This thesis sets out a theoretical premise for design research into the space of the designer, working inside the design system or context. The designer is understood as actor, as active agency looking inwards in a comprehensive way to examine where ideas are located and then, how these new insights or perspective might be meaningfully introduced. In order to develop this research, personal journal writing is employed as to develop an understanding about how the designer/actor can actively engage with being at once participant, and observer, of their own design practice. A series of design case studies are carried out, where the role of the designer as actor is critically examined through forms of personal journal writing. What this entails is the establishment of a form of autopoetic system for writing in several voices of the self, and self-as-other working in, and through as design project case studies. I critically evaluate these journal case studies to inform my understanding about the design of dialogic visual communication, where multiple perspectives of self, and self-as-other may be interwoven into the visual design artifact. As a result of conducting this research, I propose the existence of what I term the 'conversational self' as a means for developing new knowledge and knowing through conversational story-telling as design research. My research introduces the 'conversational self' as a generalisable theory for design research which addresses the ways in which the designer might effectively engage with the workings of personal tools and patterns of practice, thus building greater objectivity through recognition of local contexts, and the role of the designer as actor and as a situated self within the design process. My research findings describe a space for the 'conversational self' as the coming together of three linked knowledge systems for creation and learning. I describe this theory as 'agency-centred' design for research about design and experiential knowledge contexts through research into the development of project case studies where individual styles and approaches to learning and thinking which are recognised and valued as implicit tools of and for design practice. Firstly, the conversational journal writing format which I develop situates the designer/ researcher as both participant and observer within their design decision-making. As a result of the uses of the journal format as a practice-based research methodology through case studies, I observe the effect of producing what I term an 'autopoetic' (Maturana and Varela) self-producing system, which enables me to introduce both rational and intuitive content that works in my journal through a range of thinking styles and journal forms. My research strategy involves the writing of several concurrent and interacting levels of internal conversation across 'I, 'Yo, 'Me' and 'We' as parallel and interactive experiential voices of self through uses of a journal format where a range of experiences are documented as design project narratives. The conversational contexts which this approach offers provide a means for introducing multiple perspectives from self, and selfas- other (as designer, author, subject, agent, person) to explore topics and social knowledge themes through a range of creative conversational learning contexts (Pask, Glanville). In the course of developing this approach I draw on theories about personal constructs (Kelly, Thomas and Harri-Augustein); the self as forms as agency (Archer); about experiential learning and knowledge creation through learning conversations (Baker, Jensen and Kolb) ; and social knowledge as networks, flows and exchange processes (Boisot). Secondly, as a finding from my usage of this journal format, I propose the workings of what I describe as my 'unity of self' system construct as an enabling and generative system for working with social knowledge and the 'self' as forms of agency through internal conversations. Margaret Archer's theory describes the social self as forms of causal agency active in everyday social and experiential contexts. In my case studies I trace the internal dynamics and interactions of 'voices' of self in the journal text, which I evaluate as the workings of conversational levels and layers which engage with a range of details and perspectives for each project using written and non-verbal forms. The design case study projects each describes a particular context for design practice; including institutional, corporate, experimental, and personal design projects. In using this methodology for journal writing, I show how I am able to explore the social interplays of personal/public and individual/collective frameworks for design practice contexts. Thirdly, through my evaluations of the design project case study journals, I observe the emergence of topics and themes in each project around my understanding of the role of context for defining the social and experiential 'materials' (Schon) of the situation. The topics noted from conversations in design case inform what I term my 'contextual field' as the third learning system in my findings from this research. This 'contextual field' is a kind of topical map which provides signposts for working with social and experiential contexts, to design 'ecological narratives' (Krippendorff) as forms of language which are crafted as intentional and strategic design approaches, as responses to the research process of internal reflection about the materials of the situation (Schon) Through usage with my journal format, and unity of self construct, my contextual field topical map provides a framework for developing topics and themes for internal conversations to inform my design production in both 'service' and 'hand' craft project contexts. What results are rich use case studies documented as forms of conversational story-telling where new knowledge emerges as questions and possibilities around the design of visual artifacts and service contexts.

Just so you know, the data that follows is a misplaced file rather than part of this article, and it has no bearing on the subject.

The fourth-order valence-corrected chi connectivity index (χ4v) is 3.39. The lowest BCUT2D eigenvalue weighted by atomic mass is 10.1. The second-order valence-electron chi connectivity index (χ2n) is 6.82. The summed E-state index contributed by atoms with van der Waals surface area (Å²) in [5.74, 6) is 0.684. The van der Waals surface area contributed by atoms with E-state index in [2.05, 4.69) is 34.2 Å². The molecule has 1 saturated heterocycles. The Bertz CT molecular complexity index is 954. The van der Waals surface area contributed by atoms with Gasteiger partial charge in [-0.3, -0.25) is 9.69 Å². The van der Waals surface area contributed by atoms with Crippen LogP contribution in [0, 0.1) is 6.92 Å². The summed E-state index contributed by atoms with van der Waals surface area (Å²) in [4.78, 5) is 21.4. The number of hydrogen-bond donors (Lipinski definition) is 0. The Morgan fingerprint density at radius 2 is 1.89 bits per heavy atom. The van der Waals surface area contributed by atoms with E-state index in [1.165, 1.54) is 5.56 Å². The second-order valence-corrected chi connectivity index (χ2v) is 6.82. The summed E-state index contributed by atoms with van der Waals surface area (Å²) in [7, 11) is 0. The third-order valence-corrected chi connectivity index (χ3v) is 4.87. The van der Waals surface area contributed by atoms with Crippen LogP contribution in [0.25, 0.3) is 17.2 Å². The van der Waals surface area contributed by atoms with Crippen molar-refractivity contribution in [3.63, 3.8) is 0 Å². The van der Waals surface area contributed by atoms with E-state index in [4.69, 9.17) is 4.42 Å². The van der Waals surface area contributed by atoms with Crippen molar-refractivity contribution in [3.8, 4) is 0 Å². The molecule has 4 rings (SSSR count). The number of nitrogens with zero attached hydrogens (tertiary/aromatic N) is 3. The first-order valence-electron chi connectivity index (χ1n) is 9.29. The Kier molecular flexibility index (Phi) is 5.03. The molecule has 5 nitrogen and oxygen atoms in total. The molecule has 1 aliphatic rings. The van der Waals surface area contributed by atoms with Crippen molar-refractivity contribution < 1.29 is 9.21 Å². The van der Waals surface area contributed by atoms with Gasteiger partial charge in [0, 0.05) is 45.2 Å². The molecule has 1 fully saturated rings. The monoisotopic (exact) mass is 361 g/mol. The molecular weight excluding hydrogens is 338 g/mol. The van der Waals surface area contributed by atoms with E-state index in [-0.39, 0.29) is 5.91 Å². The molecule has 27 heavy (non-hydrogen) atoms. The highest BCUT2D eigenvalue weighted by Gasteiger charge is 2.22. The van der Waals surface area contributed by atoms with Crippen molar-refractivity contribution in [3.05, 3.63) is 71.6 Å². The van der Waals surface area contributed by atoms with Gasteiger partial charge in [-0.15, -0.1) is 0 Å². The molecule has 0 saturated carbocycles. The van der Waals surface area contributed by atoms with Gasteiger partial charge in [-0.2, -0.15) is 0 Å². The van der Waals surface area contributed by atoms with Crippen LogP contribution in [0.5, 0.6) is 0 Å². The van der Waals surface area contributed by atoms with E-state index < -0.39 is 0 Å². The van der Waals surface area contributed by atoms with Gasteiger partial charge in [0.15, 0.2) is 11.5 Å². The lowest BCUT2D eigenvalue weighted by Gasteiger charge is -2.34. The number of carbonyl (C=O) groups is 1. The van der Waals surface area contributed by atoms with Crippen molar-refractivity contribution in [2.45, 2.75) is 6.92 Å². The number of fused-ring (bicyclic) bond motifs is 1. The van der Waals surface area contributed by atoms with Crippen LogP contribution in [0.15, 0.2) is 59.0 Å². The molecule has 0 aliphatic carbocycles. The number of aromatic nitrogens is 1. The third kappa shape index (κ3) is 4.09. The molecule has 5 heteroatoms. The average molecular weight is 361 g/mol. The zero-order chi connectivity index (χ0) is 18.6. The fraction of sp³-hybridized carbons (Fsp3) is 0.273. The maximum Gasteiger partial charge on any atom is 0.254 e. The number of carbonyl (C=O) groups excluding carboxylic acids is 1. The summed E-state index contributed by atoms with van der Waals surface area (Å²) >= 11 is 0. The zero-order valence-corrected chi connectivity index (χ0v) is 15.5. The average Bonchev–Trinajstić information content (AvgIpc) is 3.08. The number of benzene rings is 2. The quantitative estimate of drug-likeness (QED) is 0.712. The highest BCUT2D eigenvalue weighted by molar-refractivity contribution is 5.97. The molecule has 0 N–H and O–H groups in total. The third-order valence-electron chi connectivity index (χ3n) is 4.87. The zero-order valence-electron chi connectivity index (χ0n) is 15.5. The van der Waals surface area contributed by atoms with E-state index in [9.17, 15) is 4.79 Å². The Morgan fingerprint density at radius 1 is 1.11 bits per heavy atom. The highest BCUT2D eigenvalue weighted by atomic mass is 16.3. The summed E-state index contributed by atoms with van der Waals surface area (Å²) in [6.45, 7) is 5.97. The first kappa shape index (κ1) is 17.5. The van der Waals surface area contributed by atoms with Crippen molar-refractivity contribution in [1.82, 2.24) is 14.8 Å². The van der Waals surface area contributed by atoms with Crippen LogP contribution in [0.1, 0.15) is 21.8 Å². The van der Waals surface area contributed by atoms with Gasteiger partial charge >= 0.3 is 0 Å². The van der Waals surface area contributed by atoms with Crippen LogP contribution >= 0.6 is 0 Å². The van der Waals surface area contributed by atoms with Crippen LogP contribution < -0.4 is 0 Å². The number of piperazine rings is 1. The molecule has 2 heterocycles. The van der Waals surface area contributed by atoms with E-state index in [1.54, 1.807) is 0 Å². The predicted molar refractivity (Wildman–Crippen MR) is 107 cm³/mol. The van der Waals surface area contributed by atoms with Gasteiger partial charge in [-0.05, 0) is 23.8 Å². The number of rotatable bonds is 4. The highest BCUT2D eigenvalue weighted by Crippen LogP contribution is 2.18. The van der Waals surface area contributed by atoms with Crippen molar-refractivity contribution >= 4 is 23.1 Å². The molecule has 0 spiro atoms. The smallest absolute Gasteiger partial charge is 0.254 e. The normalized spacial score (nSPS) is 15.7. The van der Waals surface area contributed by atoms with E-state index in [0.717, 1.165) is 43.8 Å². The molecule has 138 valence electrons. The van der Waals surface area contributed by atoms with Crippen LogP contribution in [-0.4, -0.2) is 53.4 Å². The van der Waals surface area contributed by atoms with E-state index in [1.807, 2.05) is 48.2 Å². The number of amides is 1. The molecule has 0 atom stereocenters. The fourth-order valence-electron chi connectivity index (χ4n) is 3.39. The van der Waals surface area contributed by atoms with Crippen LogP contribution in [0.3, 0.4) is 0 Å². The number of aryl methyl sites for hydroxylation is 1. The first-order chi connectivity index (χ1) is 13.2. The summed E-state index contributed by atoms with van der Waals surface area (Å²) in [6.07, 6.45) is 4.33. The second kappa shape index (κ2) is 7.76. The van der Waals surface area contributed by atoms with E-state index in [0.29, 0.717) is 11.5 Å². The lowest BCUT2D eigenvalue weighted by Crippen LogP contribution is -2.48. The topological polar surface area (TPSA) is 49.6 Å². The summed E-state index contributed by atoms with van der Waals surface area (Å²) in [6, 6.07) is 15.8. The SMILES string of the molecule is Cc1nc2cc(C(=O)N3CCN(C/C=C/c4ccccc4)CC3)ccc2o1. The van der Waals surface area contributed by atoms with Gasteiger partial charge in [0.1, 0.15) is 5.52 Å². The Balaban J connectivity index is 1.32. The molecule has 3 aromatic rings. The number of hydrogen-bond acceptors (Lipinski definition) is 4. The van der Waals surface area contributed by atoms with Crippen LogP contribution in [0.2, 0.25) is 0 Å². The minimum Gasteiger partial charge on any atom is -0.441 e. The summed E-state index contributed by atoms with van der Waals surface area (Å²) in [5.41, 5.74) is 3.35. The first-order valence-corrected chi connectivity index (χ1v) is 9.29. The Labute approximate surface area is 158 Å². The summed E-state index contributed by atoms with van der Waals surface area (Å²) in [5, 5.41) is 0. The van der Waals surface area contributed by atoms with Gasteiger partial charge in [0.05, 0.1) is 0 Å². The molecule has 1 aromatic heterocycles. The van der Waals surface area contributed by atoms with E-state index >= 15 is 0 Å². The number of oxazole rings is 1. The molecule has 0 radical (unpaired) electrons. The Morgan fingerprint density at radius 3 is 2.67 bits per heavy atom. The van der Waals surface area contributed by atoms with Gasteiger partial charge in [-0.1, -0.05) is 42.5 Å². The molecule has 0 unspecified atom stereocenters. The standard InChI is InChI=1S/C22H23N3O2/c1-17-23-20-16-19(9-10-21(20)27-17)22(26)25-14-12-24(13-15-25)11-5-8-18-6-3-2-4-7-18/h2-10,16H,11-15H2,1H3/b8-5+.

|Date of Award||2009|
|Supervisor||Craig Bremner (Supervisor) & Anthony Cahalan (Supervisor)|